DELL RAPIDS, S.D. (KELO) — More than 25 million people are living with diabetes in the US. But updates in technology are helping people better manage and understand their disease.
Craig Jorgensen is a high school wrestling coach in Dell Rapids.
He’s also been living with diabetes for 29 years. Thanks to some new technology, living with diabetes has become a bit easier for him.
“I have a Tandem pump and the pump is actually wired to a Dexcom, which actually I have in my arm right here, and it’ll send my blood sugar to my pump every, like, five minutes,” Jorgensen said.
That pump will send his body insulin whenever he needs it. And if his blood sugar gets low, a signal will be sent to his smart phone and smart watch. Before having this device, he used to have to prick his finger four to five times a day just to check his levels.
“And it’s amazing, after having a Dexcom, of what happens in those four or five hours when, if you didn’t prick your finger, there’s a lot of things that go on that you don’t even know about,” Jorgensen said.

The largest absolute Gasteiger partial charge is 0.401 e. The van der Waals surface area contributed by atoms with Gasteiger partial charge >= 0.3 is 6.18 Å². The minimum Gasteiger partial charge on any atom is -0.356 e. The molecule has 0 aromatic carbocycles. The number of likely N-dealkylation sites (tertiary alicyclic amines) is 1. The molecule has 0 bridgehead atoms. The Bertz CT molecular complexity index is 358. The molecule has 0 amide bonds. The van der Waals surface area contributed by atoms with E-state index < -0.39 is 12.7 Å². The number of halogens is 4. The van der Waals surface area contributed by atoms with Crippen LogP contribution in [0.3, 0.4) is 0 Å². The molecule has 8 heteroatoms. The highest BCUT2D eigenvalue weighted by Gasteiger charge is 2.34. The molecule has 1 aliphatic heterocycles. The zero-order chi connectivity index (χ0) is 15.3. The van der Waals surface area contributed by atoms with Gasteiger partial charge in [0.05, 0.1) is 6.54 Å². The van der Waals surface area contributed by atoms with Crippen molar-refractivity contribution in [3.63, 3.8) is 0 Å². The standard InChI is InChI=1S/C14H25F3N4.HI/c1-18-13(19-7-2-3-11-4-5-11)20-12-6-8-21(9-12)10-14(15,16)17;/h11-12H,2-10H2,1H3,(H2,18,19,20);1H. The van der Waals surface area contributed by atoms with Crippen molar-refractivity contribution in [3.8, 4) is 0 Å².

Rhonda Jensen with Sanford Health says as technology like this continues to update, diabetes patients are closer to having what they might wish for in a cure.
“I think the technology is so exciting because it’s really giving our patients an opportunity to have more control and to maybe be able to step away a little bit from having diabetes and living a more normal life,” Jensen, a clinical nurse specialist, said.
“Diabetes is not easy and it’s not fun. This makes it more manageable,” Jorgensen said.
Even his wrestlers know what to do when that signal goes off.
“The kids will even say, ‘hey, you got to get something to eat, you’re low,'” Jorgensen said.
This type of technology can be expensive and not all insurance will cover it. You should talk with your doctor about your options if you have diabetes.